Moreover, forcing an American citizen to pay for speech he finds morally or ideologically offensive is an “authoritarian” act.
Good, so NPR and PBS, both which do some excellent work, can survive. I’m sure there are sizable audiences for well-made documentaries and British dramas. Monetizing them should not be difficult. PBS stations themselves will have to raise more funds or find other creative ways to survive.Or perhaps the millions that Children's Television Workshop rakes in every year in Sesame Street-themed toys can pick up some of the slack.
Maybe other non-authoritarian entertainment companies might help them. Take Sesame Street, a show “which champions fairness and equality,” according to CNN. It was canceled after 45 years. HBO continued to run the show and allowed new episodes to run free on PBS nine months later. I think our three-year olds will be okay with the delay.
Patrick Courrielche writes about the help that artists need and that the NEA isn't structured to give them.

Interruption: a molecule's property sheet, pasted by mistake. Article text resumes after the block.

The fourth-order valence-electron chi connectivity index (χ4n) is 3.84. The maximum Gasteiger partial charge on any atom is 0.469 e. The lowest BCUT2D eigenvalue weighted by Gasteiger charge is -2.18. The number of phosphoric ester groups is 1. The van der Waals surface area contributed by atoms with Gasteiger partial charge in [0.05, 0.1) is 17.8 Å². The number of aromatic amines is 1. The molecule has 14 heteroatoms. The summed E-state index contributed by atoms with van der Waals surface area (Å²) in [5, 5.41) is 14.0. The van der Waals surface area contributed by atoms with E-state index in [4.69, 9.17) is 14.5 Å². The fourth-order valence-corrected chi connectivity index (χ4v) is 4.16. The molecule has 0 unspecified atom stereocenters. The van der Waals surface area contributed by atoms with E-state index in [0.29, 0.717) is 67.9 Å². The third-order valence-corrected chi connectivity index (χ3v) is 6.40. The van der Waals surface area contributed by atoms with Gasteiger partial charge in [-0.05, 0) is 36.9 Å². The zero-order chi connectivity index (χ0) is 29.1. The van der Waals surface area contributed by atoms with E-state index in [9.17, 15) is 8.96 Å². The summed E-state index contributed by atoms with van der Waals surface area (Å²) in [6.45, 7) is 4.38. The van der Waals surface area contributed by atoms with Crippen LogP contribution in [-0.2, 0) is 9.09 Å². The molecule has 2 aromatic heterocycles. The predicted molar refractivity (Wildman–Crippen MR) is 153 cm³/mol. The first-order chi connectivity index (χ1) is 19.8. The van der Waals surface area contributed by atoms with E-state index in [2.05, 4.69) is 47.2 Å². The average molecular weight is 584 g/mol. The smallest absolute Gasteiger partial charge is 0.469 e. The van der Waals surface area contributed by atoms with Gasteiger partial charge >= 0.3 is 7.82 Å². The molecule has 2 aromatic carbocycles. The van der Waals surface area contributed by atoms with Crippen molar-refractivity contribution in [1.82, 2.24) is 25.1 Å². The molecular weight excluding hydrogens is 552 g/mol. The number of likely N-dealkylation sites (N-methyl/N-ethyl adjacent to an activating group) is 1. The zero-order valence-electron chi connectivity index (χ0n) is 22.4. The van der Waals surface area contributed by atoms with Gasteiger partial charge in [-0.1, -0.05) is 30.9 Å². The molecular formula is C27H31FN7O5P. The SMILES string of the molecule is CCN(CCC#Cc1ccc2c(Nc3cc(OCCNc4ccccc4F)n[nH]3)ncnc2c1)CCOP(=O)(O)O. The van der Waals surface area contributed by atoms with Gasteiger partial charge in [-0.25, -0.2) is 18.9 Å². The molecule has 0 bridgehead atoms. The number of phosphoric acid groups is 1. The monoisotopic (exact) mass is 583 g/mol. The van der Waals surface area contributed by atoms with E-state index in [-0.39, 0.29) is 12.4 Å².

For the American arts to flourish—and for art to reach all Americans—artists must be able to make a living from their efforts. Silicon Valley has methodically dwindled the financial rewards that come with copyright protection. Musicians, photographers, authors and filmmakers have in many ways lost control of the distribution of their art—with search engines and social networks filled with unauthorized copies. Meantime, tech platforms have achieved historic growth using the work of artists as their own content.
User-generated content platforms have successfully lobbied for the continuation of “safe harbor” laws that shield them from the copyright infringement of their users, as well as legislation that has resulted in forced licensing agreements—to the vehement opposition of creators. The NEA hasn’t successfully addressed this critical challenge because the Hatch Act prohibits it from lobbying.